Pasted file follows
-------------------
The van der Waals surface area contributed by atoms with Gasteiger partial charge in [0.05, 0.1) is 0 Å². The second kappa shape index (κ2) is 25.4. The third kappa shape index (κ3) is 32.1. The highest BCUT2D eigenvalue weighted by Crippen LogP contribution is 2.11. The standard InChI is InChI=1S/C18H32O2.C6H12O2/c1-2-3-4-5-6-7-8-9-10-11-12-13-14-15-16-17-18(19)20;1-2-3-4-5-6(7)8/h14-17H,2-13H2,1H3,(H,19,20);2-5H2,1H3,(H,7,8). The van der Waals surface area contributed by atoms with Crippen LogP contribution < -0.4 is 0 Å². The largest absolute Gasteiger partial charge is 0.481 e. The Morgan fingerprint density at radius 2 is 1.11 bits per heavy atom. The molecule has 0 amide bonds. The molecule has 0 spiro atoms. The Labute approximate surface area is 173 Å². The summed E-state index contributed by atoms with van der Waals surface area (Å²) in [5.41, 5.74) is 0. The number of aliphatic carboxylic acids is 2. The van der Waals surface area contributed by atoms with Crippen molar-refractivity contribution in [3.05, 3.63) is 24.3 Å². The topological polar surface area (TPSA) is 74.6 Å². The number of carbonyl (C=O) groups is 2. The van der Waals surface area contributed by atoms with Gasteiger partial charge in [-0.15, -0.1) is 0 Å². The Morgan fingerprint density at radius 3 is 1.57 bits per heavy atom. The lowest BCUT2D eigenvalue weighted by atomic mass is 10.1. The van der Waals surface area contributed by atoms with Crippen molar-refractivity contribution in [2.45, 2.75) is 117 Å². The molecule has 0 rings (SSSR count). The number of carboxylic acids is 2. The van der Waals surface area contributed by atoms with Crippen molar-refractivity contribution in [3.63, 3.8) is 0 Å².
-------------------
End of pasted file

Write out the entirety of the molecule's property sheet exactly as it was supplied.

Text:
The van der Waals surface area contributed by atoms with Gasteiger partial charge in [0.05, 0.1) is 0 Å². The second kappa shape index (κ2) is 25.4. The third kappa shape index (κ3) is 32.1. The highest BCUT2D eigenvalue weighted by Crippen LogP contribution is 2.11. The standard InChI is InChI=1S/C18H32O2.C6H12O2/c1-2-3-4-5-6-7-8-9-10-11-12-13-14-15-16-17-18(19)20;1-2-3-4-5-6(7)8/h14-17H,2-13H2,1H3,(H,19,20);2-5H2,1H3,(H,7,8). The van der Waals surface area contributed by atoms with Crippen LogP contribution < -0.4 is 0 Å². The largest absolute Gasteiger partial charge is 0.481 e. The Morgan fingerprint density at radius 2 is 1.11 bits per heavy atom. The molecule has 0 amide bonds. The molecule has 0 spiro atoms. The Labute approximate surface area is 173 Å². The summed E-state index contributed by atoms with van der Waals surface area (Å²) in [5.41, 5.74) is 0. The number of aliphatic carboxylic acids is 2. The van der Waals surface area contributed by atoms with Crippen molar-refractivity contribution in [3.05, 3.63) is 24.3 Å². The topological polar surface area (TPSA) is 74.6 Å². The number of carbonyl (C=O) groups is 2. The van der Waals surface area contributed by atoms with Gasteiger partial charge in [-0.15, -0.1) is 0 Å². The Morgan fingerprint density at radius 3 is 1.57 bits per heavy atom. The lowest BCUT2D eigenvalue weighted by atomic mass is 10.1. The van der Waals surface area contributed by atoms with Crippen molar-refractivity contribution in [2.45, 2.75) is 117 Å². The molecule has 0 rings (SSSR count). The number of carboxylic acids is 2. The van der Waals surface area contributed by atoms with Crippen molar-refractivity contribution in [3.63, 3.8) is 0 Å².